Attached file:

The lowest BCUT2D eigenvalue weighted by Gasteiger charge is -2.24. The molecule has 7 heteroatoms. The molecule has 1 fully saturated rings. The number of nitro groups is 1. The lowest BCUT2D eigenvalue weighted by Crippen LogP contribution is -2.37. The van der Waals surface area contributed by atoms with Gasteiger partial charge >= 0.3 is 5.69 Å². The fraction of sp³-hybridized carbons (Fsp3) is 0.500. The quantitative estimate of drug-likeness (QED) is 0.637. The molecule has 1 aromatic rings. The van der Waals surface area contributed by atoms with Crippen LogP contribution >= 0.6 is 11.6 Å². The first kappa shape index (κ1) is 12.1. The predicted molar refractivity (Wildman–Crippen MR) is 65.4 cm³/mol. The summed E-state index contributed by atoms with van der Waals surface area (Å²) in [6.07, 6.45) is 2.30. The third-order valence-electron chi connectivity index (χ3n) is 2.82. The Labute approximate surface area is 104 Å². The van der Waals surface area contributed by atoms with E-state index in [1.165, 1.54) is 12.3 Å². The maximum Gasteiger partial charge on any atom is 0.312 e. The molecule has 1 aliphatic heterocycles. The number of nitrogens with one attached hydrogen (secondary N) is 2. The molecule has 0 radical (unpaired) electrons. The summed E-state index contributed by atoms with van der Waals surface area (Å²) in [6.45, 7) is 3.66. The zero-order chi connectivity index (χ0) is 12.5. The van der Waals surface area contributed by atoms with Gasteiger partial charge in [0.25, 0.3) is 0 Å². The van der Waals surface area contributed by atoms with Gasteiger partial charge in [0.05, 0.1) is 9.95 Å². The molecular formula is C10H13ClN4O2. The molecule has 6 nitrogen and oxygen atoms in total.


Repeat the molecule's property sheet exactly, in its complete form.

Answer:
The lowest BCUT2D eigenvalue weighted by Gasteiger charge is -2.24. The molecule has 7 heteroatoms. The molecule has 1 fully saturated rings. The number of nitro groups is 1. The lowest BCUT2D eigenvalue weighted by Crippen LogP contribution is -2.37. The van der Waals surface area contributed by atoms with Gasteiger partial charge >= 0.3 is 5.69 Å². The fraction of sp³-hybridized carbons (Fsp3) is 0.500. The quantitative estimate of drug-likeness (QED) is 0.637. The molecule has 1 aromatic rings. The van der Waals surface area contributed by atoms with Crippen LogP contribution >= 0.6 is 11.6 Å². The first kappa shape index (κ1) is 12.1. The predicted molar refractivity (Wildman–Crippen MR) is 65.4 cm³/mol. The summed E-state index contributed by atoms with van der Waals surface area (Å²) in [6.07, 6.45) is 2.30. The third-order valence-electron chi connectivity index (χ3n) is 2.82. The Labute approximate surface area is 104 Å². The van der Waals surface area contributed by atoms with E-state index in [1.165, 1.54) is 12.3 Å². The maximum Gasteiger partial charge on any atom is 0.312 e. The molecule has 1 aliphatic heterocycles. The number of nitrogens with one attached hydrogen (secondary N) is 2. The molecule has 0 radical (unpaired) electrons. The summed E-state index contributed by atoms with van der Waals surface area (Å²) in [6.45, 7) is 3.66. The zero-order chi connectivity index (χ0) is 12.5. The van der Waals surface area contributed by atoms with Gasteiger partial charge in [0.25, 0.3) is 0 Å². The van der Waals surface area contributed by atoms with Gasteiger partial charge in [0.05, 0.1) is 9.95 Å². The molecular formula is C10H13ClN4O2. The molecule has 6 nitrogen and oxygen atoms in total.